News / South Africa

Steven Tau
2 minute read
28 Feb 2017
5:51 am

RDP house now on the cards for 100-year-old gogo

Steven Tau

Selinah Mahlasela said she had applied for a government house twice since 1997.

Selina Mahlasela lives in a shack near Tshepiso in Sharpeville. She has been waiting for a RDP house since 1997. Mahlasela has no running water and electricity. She has to walk to her neighbours to make use of their pit toilet every day. Picture: Nigel Sibanda

The 100-year-old elderly woman from Sharpeville in the Vaal will soon, for the first time ever, live in a proper house with her son, whose application for an RDP house has been prioritised, the Gauteng human settlements department has said.

The Citizen recently visited Selinah Mahlasela who, later this year, will be turning 101 years old.

Despite the department’s denial of ever receiving her application for an RDP house, Mahlasela said she had applied twice since 1997.

Mahlasela, who said she was promised by officials that she would be helped accordingly when applying for the government-subsidised house, stays in a three-roomed shack near Tshepiso in Sharpeville.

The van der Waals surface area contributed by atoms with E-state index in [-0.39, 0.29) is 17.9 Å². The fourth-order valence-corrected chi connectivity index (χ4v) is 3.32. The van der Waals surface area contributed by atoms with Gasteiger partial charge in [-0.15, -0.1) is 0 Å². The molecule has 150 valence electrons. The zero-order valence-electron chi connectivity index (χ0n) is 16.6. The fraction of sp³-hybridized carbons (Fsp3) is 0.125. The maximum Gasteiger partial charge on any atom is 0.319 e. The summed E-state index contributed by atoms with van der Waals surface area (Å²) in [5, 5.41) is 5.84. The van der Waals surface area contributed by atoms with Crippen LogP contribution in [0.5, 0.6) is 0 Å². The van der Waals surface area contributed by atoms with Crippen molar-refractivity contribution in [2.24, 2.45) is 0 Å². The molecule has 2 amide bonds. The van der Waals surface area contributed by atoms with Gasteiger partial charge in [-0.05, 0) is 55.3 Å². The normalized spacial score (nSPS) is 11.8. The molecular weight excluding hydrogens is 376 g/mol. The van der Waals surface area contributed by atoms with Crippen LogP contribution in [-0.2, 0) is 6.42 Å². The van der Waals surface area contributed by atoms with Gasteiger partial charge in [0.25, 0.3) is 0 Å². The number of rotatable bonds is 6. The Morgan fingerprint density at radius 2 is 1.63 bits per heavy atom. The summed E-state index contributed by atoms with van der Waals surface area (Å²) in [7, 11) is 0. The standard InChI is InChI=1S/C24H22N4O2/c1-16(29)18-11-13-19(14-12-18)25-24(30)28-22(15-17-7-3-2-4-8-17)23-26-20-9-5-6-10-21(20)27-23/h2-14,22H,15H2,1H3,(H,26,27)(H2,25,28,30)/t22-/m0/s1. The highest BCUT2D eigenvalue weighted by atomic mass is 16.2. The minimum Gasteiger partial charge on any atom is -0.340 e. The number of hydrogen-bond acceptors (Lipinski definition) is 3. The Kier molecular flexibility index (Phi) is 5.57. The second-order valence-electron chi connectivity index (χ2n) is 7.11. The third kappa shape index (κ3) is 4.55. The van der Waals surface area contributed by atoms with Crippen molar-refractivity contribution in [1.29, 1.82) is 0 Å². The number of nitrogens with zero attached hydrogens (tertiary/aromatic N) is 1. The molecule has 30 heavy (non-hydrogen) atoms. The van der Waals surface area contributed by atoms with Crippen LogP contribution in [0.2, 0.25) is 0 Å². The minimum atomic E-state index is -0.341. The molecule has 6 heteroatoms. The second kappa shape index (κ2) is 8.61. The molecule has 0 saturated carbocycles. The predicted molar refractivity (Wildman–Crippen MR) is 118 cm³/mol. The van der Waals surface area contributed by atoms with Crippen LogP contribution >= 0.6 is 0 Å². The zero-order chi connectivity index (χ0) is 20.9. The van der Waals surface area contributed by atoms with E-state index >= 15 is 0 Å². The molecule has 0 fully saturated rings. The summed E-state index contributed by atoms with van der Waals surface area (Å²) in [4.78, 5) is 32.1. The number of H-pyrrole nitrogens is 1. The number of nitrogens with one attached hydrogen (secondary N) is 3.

The Citizen alerted the department to Mahlasela’s plight, and spokesperson Mogomotsi Mogodiri promised the matter would be followed up.

“Since the department was made aware of gogo Mahlasela’s situation, several steps have been taken, including verifying her application status. But unfortunately, the system reported that she has never applied for a house,” Mogodiri said.

“As a caring department and government, our officials were dispatched to her house to help her fill in the application forms and submit the required documents. The application is currently being processed.”

Commenting on what would happen to Mahlasela while her application was being processed, Mogodiri responded: “Since gogo Mahlasela is over a hundred years old, a concern arose of the prudence of her staying alone. To ensure her safety and wellbeing, the department proposed her son be prioritised for allocation of a house within the Tshepong development, currently under way, while her application was being processed.”

During a recent interview, Mahlasela said she was forced to walk for about a kilometre to fetch water from a local tap, carrying 25-litre containers.

She also does not have a toilet inside her yard, forcing her to use a neighbour’s pit toilet.

Mahlasela’s daughter Ntsekiseng was concerned government may again renege on its promise to help her mother.

She said local government officials had done so in the past, but nothing had materialised.

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